The Thursday Market Minute
- Global stocks extend gains on U.S. stimulus hopes as lawmakers press ahead with talks of targeted support.
- House Speaker Pelosi and Treasury Secretary Mnuchin remain engaged in negotiations as President Trump pushes for a ‘piecemeal’ deal before next month’s elections.
- Trump tells Fox Business that stimulus talks are progressing, and could include more than support for the airline sector.
- Weekly jobless claims could upend risk sentiment, but Wall Street is looking to extend its best week since August heading into the teeth of the third quarter earnings season.
- Morgan Stanley agrees to pay $7 billion to buy investment management firm Eaton Vance.
- European stocks extend gains, rising to a four-week high, even as coronavirus infections continue to surge and lockdown discussions accelerate as cooler weather sets in.
- Oil prices edge higher following a surprise drawdown in U.S. gasoline stocks suggests a possible uptick in domestic energy demand.
- U.S. equity futures suggest a firmer open on Wall Street after weekly jobless claims fell to 840,000, just ahead of the Street consensus forecast of 820,000.
U.S. equity futures extended gains Thursday, pulling Wall Street benchmarks past the highest levels in more than a month, as markets continue to bet on near-term stimulus from Washington and the potential for a decisive result from the November Presidential elections.
House Speaker Nancy Pelosi and Treasury Secretary Steve Mnuchin have continued talks aimed at providing at least some relief to the coronavirus-hit economy, even after President Donald Trump ordered an end to negotiations earlier this week.
Trump, as well as Pelosi, have indicated that a smaller, more targeted relief agreement is possible, but a more comprehensive deal will likely need to wait until after the November election, which polls continue to suggest will result in a Democratic Congress and a potential ‘Blue Wave’ that could deliver both a Joe Biden Presidency and control of both the Senate and the House.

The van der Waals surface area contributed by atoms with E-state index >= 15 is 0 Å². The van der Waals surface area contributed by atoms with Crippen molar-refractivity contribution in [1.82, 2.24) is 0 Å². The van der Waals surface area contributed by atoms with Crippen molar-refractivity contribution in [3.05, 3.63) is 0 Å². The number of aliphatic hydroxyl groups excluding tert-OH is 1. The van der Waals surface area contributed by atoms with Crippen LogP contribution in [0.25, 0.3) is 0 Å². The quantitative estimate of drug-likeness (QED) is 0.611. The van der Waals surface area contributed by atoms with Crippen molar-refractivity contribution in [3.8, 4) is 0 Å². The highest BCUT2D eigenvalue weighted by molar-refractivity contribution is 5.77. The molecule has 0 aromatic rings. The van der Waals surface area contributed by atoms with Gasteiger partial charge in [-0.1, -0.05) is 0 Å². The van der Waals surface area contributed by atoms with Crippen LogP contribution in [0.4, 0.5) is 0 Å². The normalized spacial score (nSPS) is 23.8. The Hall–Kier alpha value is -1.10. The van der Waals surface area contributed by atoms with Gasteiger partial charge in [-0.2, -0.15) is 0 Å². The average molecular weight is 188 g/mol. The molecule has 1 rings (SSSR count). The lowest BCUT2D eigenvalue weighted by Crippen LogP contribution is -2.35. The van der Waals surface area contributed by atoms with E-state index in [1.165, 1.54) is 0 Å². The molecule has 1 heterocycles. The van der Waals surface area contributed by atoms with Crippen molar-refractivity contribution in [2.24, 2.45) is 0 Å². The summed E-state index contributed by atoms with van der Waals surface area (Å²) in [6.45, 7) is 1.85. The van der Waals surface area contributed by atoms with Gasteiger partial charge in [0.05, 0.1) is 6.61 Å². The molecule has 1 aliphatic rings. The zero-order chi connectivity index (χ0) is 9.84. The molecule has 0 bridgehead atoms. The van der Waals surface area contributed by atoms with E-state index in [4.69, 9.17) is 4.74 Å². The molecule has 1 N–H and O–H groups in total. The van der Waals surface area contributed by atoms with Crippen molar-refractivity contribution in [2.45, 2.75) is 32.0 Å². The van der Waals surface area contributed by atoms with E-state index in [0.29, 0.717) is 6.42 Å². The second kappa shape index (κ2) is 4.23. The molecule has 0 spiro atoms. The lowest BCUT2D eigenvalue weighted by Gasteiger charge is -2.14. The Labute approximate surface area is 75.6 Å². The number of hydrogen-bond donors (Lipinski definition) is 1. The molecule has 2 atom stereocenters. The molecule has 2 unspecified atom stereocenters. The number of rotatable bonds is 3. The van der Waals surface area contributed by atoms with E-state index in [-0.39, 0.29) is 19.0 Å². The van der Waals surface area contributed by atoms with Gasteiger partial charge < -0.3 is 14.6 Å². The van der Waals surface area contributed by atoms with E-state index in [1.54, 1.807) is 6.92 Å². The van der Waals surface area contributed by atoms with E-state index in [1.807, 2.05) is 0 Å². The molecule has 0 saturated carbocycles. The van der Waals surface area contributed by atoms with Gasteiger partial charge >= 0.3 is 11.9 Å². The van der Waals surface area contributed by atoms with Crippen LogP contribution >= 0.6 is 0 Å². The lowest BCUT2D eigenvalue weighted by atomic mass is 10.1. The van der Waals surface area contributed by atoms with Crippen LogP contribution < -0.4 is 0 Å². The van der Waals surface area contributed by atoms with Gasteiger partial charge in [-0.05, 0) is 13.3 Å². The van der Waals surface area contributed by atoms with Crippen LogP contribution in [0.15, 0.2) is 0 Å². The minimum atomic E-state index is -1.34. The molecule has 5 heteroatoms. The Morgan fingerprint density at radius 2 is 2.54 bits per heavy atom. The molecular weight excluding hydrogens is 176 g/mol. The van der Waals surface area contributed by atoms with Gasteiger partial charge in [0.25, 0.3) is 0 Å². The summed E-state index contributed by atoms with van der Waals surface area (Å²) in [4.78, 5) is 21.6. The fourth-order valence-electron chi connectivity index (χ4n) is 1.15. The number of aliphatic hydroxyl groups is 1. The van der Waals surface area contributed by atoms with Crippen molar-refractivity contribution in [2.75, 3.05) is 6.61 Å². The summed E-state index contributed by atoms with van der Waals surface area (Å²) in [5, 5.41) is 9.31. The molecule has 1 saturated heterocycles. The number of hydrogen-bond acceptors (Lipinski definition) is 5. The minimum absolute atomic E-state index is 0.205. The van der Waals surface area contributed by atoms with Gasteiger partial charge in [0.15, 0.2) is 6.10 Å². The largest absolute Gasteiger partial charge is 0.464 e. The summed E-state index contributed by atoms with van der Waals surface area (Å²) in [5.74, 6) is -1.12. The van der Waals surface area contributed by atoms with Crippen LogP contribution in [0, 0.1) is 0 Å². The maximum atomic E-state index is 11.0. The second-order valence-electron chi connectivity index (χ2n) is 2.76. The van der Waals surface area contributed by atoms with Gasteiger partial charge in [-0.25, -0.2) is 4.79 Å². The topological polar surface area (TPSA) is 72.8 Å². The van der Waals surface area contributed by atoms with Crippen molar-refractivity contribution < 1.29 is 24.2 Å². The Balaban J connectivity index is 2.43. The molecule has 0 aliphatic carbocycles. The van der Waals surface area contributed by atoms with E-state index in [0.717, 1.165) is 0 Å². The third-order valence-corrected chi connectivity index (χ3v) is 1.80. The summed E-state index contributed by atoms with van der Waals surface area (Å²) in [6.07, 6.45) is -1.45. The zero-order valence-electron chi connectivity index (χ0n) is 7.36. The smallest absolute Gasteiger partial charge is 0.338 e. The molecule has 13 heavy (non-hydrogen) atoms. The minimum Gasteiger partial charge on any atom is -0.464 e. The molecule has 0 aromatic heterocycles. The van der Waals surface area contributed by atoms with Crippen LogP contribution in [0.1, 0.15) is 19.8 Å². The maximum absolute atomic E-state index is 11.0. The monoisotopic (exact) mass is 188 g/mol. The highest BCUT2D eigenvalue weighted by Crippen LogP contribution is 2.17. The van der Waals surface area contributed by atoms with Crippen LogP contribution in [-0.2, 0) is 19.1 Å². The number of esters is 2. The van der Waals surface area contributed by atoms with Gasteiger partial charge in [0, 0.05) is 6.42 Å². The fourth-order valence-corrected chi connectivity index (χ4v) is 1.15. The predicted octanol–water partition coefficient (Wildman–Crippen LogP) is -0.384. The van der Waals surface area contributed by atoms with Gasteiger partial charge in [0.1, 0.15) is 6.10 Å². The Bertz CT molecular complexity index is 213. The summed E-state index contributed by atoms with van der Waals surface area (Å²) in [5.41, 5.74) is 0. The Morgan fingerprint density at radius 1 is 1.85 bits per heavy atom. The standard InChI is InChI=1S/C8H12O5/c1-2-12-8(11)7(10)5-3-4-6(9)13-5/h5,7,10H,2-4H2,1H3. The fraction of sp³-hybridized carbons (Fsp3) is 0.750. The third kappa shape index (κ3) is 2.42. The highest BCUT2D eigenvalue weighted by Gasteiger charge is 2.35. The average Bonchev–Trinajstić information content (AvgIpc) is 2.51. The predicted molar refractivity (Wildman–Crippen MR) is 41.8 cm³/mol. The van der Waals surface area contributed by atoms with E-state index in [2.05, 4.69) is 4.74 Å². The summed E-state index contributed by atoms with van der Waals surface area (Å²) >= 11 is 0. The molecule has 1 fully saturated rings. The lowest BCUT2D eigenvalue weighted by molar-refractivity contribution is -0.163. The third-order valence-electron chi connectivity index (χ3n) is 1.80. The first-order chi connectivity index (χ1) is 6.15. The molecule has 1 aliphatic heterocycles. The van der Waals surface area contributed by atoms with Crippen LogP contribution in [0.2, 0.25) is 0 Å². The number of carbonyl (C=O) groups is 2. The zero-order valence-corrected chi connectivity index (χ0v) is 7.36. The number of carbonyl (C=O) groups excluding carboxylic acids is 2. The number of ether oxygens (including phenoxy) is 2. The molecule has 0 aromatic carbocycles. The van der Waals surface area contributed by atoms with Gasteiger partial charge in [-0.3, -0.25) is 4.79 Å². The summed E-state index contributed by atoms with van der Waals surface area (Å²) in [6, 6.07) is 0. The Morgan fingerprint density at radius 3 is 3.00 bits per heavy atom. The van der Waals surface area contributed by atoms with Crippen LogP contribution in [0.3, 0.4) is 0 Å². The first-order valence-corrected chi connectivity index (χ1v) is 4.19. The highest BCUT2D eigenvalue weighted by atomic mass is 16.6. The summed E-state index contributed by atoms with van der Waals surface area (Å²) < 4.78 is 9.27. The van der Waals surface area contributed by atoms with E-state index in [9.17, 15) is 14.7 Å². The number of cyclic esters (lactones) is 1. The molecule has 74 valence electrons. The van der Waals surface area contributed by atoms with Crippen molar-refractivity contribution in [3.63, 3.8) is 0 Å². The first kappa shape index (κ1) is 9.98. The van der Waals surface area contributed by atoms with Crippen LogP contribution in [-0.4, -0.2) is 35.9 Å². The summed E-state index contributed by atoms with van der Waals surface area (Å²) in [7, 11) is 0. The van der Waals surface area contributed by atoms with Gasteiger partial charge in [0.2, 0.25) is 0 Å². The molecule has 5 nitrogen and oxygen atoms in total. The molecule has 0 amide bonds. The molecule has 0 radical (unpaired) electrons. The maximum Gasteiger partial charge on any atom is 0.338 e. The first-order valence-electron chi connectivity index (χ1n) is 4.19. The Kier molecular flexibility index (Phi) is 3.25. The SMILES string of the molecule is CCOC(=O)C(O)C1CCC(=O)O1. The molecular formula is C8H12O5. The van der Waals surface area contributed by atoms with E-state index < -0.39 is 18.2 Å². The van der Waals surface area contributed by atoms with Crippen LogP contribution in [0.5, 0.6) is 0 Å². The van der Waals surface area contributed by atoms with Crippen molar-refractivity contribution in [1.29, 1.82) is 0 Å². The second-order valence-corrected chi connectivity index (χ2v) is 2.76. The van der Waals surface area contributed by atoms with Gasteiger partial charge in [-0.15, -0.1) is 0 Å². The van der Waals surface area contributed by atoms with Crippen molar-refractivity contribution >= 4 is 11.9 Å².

In the meantime, targeted assistance for the airline industry, which is weighing the furlough of tens of thousands of workers, as well as the Federal Reserve’s willingness to provide deeper monetary support in the form of accelerated monthly bond purchases and years of near-zero interest rates, continue to put a floor under U.S. stocks, which are having their best week since early August.
Gains were extended when President Trump told Fox Business that talks were progressing, and could include support beyond the airline sector, as well as a reading of weekly jobless claims that showed new applications rose by 3,000 to 840,000
Futures contracts tied to the Dow Jones Industrial Average, which roared 530 points higher in Wednesday’s rally, suggest a 180 point opening bell gain while those linked to the S&P 500 are pricing in a 17 point bump for the broader benchmark.
Nasdaq Composite futures are priced for a 72 point advance.
Regeneron Pharmaceuticals (REGN) – Get Report shares were a notable pre-market mover, rising 4.8% to $620.05 each after President Trump praised the drugmaker’s coronavirus antibody treatment, while Costco Wholesale Corp. (COST) – Get Report shares are likely to be active after reporting much stronger-than-expected same-store sales for the month of September last night.
European stocks were also firmer, with the Stoxx 600 benchmark testing a four-week high and largely tracking U.S. equity futures, even as coronavirus cases in France hit a record high yesterday and fresh lockdown measures are being discussed or implemented around various parts of the region as the autumn weather turns cooler and brings more and more people inside schools, offices and restaurants.
The U.S. dollar index, which tracks the greenback against a basket of its global currency peers, slipped 0.03% to 93.592 while benchmark 10-year Treasury note yields held at 0.77% after yesterday’s well-received auction of $35 billion. The Treasury will sell a further $23 billion in 30-year bonds later this morning.
Crude prices also climbed higher, pushing WTI prices past the $40 per barrel mark, after the Energy Department reported a drop in gasoline inventories yesterday, a signal of a potential pick-up in domestic energy demand.
WTI contracts for November delivery, the new U.S. benchmark, traded 52 cents higher from their Wednesday close in New York and changing hands at $40.47 per barrel while Brent contracts for December, the global benchmark, were seen 63 cents higher at $42.62 per barrel.
Overnight in Asia, Japan’s Nikkei 225 took the baton from Wall Street to rally nearly 1% as the yen eased to 105.96 against the dollar and risk sentiment improved, while the region-wide MSCI ex-Japan benchmark was last seen 0.7% higher heading into the close of trading on the strength of solid gains in Australia and Indonesia.